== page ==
Myanmar needs to throw its full weight behind the Rakhine Commission’s recommendations Phil Robertson, Deputy Asia Director, Human Rights Watch said yesterday. Mr Robertson was commenting after the unveiling of the Commission's landmark report in Yangon.
Myanmar must scrap restrictions on movement and citizenship for its Rohingya minority if it wants to avoid fuelling extremism and bring peace to Rakhine state, the commission led by former UN chief Kofi Annan said Thursday.
Rights groups hailed the report as a milestone for the persecuted Rohingya community because the government of Aung San Suu Kyi has previously vowed to abide by its findings.
The western state, one of the country's poorest, has long been a sectarian tinderbox and mainly Buddhist Myanmar has faced growing international condemnation over its treatment of the Muslim Rohingya there.
“State Counsellor Aung San Suu Kyi and the national government asked for a frank appraisal of the situation and Kofi Annan and his fellow commissioners certainly obliged,” said Mr Robertson in a statement.
“The Commission has developed an impressive set of common-sense, focused recommendations that if fully implemented could bring the sort of progress that has been missing in Rakhine State for decades. The ball is now in Suu Kyi’s court, and we will see if she can meet the high expectations created when she first asked Kofi Annan to lead this effort. Suu Kyi should step up and led efforts to ensure the timely and effective implementation of these recommendations, both in the short and long-term, while using her political legitimacy to face down extremists on all sides and ensure going forward that government security forces respect rights and hold their personnel accountable for any violations. She has the moral authority and political support to make it happen, and she everything to gain or to lose, in this endeavor: and she should seize this opportunity to lead Rakhine state out of this morass using these recommendations and operating with the blessings of the UN and governments around the world,” he said.
Speaking at the unveiling of its report in Yangon, the former UN chief warned that failure to implement its recommendations could lead to more extremism and violence.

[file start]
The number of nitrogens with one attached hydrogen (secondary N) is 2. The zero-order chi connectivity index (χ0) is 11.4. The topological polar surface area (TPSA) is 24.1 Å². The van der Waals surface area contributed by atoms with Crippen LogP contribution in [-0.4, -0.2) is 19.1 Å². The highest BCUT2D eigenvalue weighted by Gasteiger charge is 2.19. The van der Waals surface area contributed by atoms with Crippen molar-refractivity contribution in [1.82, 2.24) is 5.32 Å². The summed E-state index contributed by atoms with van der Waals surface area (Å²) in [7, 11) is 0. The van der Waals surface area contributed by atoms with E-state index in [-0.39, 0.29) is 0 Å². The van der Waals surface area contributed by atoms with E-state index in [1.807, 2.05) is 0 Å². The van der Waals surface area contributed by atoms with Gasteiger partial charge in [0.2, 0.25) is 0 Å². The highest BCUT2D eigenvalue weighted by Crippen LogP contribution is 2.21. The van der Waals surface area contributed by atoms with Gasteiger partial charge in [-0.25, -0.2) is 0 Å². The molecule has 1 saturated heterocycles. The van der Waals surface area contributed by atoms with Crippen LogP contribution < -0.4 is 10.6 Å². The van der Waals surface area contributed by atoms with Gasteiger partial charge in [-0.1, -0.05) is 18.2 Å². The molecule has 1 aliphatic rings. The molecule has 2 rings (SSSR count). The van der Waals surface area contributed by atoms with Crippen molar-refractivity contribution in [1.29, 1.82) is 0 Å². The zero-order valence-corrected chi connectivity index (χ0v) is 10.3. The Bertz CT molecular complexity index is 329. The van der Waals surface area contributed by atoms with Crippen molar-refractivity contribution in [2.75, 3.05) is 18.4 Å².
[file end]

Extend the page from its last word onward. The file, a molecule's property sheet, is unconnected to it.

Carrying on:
"Tensions remain high, and the status quo cannot continue," Annan told reporters. "There is no time to lose, the situation in Rakhine State is becoming more precarious."
Among the key recommendations by the nine-member panel was ending all restrictions on movement imposed on the Rohingya and other communities in Rakhine, and shutting down refugee camps - which hold more than 120,000 people in often miserable conditions.
Mr Roberson agreed with the findings saying, “The Commission has really put its finger on a key issue when it focuses on formal and informal restrictions on freedom of movement and the cascading, highly damaging impacts those have on human rights, ability to earn a living, and access to basic services. Unless the Myanmar government can break the lock that Rakhine extremists and corrupt officials have on whether people can move for economic and social purposes, many of the other reforms will likely fail.”
The Commision also called on Myanmar to review a controversial 1982 law that effectively bars some one million Rohingya from becoming citizens, to invest heavily in the region and to allow the media unfettered access there.
"The commission has chosen to squarely face these sensitive issues because we believe that if they are left to fester, the future of Rakhine State, and indeed Myanmar as a whole, will be irretrievably jeopardized," Annan said.
“Myanmar needs to throw its full weight behind the Commission’s recommendations, and especially not blink in dealing with the harder stuff, such as ensuring freedom of movement for all communities, prosecuting officials who use their positions to abuse rights or extort people, and ensuring humanitarian access and facing down Rakhine extremists who try to obstruct those operations and intimidate UN staff,” Mr Robertson added.
(Additional reporting AFP)